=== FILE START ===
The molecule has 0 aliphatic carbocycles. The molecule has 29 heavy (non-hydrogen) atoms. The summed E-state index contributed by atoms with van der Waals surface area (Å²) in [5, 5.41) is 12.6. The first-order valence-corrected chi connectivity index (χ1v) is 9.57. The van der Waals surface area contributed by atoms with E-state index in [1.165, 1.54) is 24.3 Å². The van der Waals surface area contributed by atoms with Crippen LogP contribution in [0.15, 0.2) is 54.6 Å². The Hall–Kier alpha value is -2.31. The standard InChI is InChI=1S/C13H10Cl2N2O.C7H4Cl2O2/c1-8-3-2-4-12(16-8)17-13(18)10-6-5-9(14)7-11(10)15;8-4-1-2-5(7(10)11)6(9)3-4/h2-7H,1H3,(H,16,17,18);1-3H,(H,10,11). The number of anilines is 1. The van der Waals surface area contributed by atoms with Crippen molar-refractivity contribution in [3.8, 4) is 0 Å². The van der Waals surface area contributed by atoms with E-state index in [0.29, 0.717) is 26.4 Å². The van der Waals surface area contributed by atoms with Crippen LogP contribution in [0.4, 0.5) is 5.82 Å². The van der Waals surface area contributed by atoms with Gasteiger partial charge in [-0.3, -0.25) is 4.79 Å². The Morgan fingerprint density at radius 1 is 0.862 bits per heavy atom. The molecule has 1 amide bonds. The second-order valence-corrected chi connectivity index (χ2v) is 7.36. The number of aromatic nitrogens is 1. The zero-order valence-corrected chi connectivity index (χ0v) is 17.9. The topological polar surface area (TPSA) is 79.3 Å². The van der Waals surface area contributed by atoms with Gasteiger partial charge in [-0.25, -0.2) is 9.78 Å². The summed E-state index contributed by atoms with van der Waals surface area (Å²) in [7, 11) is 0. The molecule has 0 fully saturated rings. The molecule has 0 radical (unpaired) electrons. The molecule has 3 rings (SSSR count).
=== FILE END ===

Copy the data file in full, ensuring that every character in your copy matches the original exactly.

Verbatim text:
The molecule has 0 aliphatic carbocycles. The molecule has 29 heavy (non-hydrogen) atoms. The summed E-state index contributed by atoms with van der Waals surface area (Å²) in [5, 5.41) is 12.6. The first-order valence-corrected chi connectivity index (χ1v) is 9.57. The van der Waals surface area contributed by atoms with E-state index in [1.165, 1.54) is 24.3 Å². The van der Waals surface area contributed by atoms with Crippen LogP contribution in [0.15, 0.2) is 54.6 Å². The Hall–Kier alpha value is -2.31. The standard InChI is InChI=1S/C13H10Cl2N2O.C7H4Cl2O2/c1-8-3-2-4-12(16-8)17-13(18)10-6-5-9(14)7-11(10)15;8-4-1-2-5(7(10)11)6(9)3-4/h2-7H,1H3,(H,16,17,18);1-3H,(H,10,11). The number of anilines is 1. The van der Waals surface area contributed by atoms with Crippen molar-refractivity contribution in [3.8, 4) is 0 Å². The van der Waals surface area contributed by atoms with E-state index in [0.29, 0.717) is 26.4 Å². The van der Waals surface area contributed by atoms with Crippen LogP contribution in [0.4, 0.5) is 5.82 Å². The van der Waals surface area contributed by atoms with Gasteiger partial charge in [-0.3, -0.25) is 4.79 Å². The Morgan fingerprint density at radius 1 is 0.862 bits per heavy atom. The molecule has 1 amide bonds. The second-order valence-corrected chi connectivity index (χ2v) is 7.36. The number of aromatic nitrogens is 1. The zero-order valence-corrected chi connectivity index (χ0v) is 17.9. The topological polar surface area (TPSA) is 79.3 Å². The van der Waals surface area contributed by atoms with Gasteiger partial charge in [-0.25, -0.2) is 9.78 Å². The summed E-state index contributed by atoms with van der Waals surface area (Å²) in [7, 11) is 0. The molecule has 0 fully saturated rings. The molecule has 0 radical (unpaired) electrons. The molecule has 3 rings (SSSR count).